FERi’s last show before the summer will be the solo exhibition of Réka Lőrincz. On 27 June the gallery opens as an imaginary witchcraft store, the inventory of which will comprise Réka  Lőrincz’s latest magic objects.

Réka Lőrincz: DIY Magic 
June 27 – July 28, 2018
FERi, Budapest 

Text by Kata Oltai

Thinking dichotomously in general, European Judeo-Christian culture conceives of and represents women along the two poles of Mother and Whore, based on the late medieval topos of Saint and Witch [Silvia Bovenschen]. Fields of activity and spheres of knowledge specifically reserved for women in social life began to be eliminated at the end of the 15 th century. Their closeness to nature, their conscious use of natural forces in healing or body culture had elicited the label ‘dangerous for social status quo’ early on. Intuition as a counterpoint to reason was reinterpreted as a deadly, destructive force, life-threatening to man. Women partially or completely refusing to apply social norms and related expectations to themselves were declared witches and extracted from the body of society. A woman’s love of certain objects or domestic animals was declared suspicious, the look in her eyes [evil eye], but even her non-normative appearance could elicit punishment and setting an example.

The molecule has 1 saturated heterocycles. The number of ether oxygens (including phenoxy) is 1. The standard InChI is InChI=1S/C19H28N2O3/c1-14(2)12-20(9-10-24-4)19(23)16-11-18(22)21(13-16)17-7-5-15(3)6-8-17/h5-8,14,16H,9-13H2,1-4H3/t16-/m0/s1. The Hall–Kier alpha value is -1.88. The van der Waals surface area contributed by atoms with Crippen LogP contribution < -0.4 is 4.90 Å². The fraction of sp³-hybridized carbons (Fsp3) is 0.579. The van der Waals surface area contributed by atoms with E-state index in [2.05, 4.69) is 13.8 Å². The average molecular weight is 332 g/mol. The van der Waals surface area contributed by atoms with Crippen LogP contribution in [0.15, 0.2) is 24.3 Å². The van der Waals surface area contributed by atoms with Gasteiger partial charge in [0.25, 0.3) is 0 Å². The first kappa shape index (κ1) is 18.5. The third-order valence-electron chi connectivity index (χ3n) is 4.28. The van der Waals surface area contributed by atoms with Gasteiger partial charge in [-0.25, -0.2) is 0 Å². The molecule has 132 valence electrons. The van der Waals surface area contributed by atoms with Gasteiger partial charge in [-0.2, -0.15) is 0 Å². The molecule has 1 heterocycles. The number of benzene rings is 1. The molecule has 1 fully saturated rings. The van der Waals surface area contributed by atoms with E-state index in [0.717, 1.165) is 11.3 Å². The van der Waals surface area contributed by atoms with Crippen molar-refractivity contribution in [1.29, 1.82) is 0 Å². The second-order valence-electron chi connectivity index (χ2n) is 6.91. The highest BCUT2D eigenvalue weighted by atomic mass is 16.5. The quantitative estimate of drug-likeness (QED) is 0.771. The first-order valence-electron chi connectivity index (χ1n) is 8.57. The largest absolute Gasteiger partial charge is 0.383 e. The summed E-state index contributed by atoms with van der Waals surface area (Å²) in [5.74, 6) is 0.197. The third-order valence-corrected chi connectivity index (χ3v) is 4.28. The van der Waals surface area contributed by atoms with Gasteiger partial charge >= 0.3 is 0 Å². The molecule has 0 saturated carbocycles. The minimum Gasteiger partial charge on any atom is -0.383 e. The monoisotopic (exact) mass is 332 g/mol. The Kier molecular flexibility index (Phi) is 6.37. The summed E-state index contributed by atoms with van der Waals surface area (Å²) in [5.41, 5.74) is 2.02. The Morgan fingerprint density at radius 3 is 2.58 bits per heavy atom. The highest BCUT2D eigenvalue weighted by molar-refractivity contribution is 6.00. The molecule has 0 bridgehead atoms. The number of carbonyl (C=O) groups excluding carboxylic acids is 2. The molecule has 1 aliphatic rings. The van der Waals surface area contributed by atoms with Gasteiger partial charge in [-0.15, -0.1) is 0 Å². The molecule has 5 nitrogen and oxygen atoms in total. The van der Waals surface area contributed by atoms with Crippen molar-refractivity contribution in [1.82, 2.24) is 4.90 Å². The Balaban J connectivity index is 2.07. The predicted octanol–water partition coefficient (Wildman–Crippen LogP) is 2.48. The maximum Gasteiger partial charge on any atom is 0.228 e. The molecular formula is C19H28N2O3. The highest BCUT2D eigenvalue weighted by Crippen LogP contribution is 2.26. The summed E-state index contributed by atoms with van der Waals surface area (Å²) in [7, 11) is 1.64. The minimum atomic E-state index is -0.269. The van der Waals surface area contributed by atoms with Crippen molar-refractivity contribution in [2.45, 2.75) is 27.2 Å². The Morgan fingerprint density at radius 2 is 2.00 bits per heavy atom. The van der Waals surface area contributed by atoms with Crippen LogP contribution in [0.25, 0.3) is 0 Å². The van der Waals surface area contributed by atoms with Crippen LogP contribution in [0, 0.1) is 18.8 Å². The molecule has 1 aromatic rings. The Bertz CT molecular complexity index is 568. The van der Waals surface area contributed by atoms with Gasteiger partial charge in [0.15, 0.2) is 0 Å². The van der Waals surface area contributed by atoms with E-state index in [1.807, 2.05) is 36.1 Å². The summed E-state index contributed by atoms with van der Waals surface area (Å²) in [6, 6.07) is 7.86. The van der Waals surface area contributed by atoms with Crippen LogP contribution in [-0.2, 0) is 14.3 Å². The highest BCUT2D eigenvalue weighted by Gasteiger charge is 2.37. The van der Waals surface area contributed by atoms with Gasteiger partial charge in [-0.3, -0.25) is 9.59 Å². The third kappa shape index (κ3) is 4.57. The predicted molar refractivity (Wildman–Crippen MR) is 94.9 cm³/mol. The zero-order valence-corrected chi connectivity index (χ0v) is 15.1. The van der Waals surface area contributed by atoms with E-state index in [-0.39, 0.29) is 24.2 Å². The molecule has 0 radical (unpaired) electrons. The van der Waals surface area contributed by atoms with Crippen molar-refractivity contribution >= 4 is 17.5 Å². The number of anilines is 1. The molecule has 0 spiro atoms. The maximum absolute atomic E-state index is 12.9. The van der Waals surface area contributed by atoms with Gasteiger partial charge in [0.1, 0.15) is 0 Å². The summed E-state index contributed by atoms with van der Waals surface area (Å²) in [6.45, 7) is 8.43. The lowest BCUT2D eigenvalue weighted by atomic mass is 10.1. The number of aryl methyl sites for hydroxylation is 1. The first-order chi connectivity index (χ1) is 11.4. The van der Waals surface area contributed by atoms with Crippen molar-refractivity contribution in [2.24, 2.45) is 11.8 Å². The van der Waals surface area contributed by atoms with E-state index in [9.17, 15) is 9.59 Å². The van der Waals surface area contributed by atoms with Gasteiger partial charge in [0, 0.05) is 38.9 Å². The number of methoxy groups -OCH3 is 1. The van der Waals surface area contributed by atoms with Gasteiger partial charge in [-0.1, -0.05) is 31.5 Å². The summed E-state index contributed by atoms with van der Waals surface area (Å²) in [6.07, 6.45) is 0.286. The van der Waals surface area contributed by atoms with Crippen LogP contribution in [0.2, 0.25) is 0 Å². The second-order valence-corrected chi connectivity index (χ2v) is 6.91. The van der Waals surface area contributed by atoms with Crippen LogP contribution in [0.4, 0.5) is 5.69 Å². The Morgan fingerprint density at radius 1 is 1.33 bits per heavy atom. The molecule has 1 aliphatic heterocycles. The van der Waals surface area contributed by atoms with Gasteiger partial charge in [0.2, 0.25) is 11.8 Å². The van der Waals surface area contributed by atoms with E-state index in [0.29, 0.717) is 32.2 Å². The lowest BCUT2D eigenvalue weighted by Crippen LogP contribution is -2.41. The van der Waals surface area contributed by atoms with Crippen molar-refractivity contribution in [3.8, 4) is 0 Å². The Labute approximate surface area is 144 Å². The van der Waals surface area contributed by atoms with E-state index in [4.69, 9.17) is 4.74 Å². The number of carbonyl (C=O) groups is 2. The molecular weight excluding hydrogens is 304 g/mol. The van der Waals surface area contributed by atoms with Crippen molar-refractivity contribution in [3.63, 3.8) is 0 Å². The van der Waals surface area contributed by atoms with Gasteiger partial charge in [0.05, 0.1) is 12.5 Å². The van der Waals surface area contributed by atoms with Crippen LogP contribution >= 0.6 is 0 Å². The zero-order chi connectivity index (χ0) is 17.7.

Witchcraft is a preferred topic of contemporary cultural critique, as it provides an opportunity to reveal sexisms passed on by the Bible and mythology, to re-examine folk traditions, but also to include cross-sections of contemporary pop-culture. 
The leitmotif of Réka Lőrincz’s site-specific exhibition is the broomstick. 

These certainly figured in pagan rituals dating from the time of the Greeks. It was a symbol of Hecate, the Triple Goddess, whose priestess-midwife, after the birth of a child, swept the threshold of a house clean to purify it from evil spirits. In the middle ages, women propped the broomstick against the door or stuck it up the chimney to signal their absence from home. The broomstick of witches – might also have been a phallic symbol – was a gift from the Devil, and witches used hallucinogenic substances before sitting on it and taking to the skies. The balm aiding their flight was concocted from toxic alkaloids, which they used to anoint their bodies, giving them a sensation that they were flying to the site of Witches’ Sabbaths and far above the seas where they stirred up a storm.” 
D.Canwell - J.Sutherland: Witches of the World

Photography: all images copyright and courtesy of the artist and FERi, Budapest and Aron Weber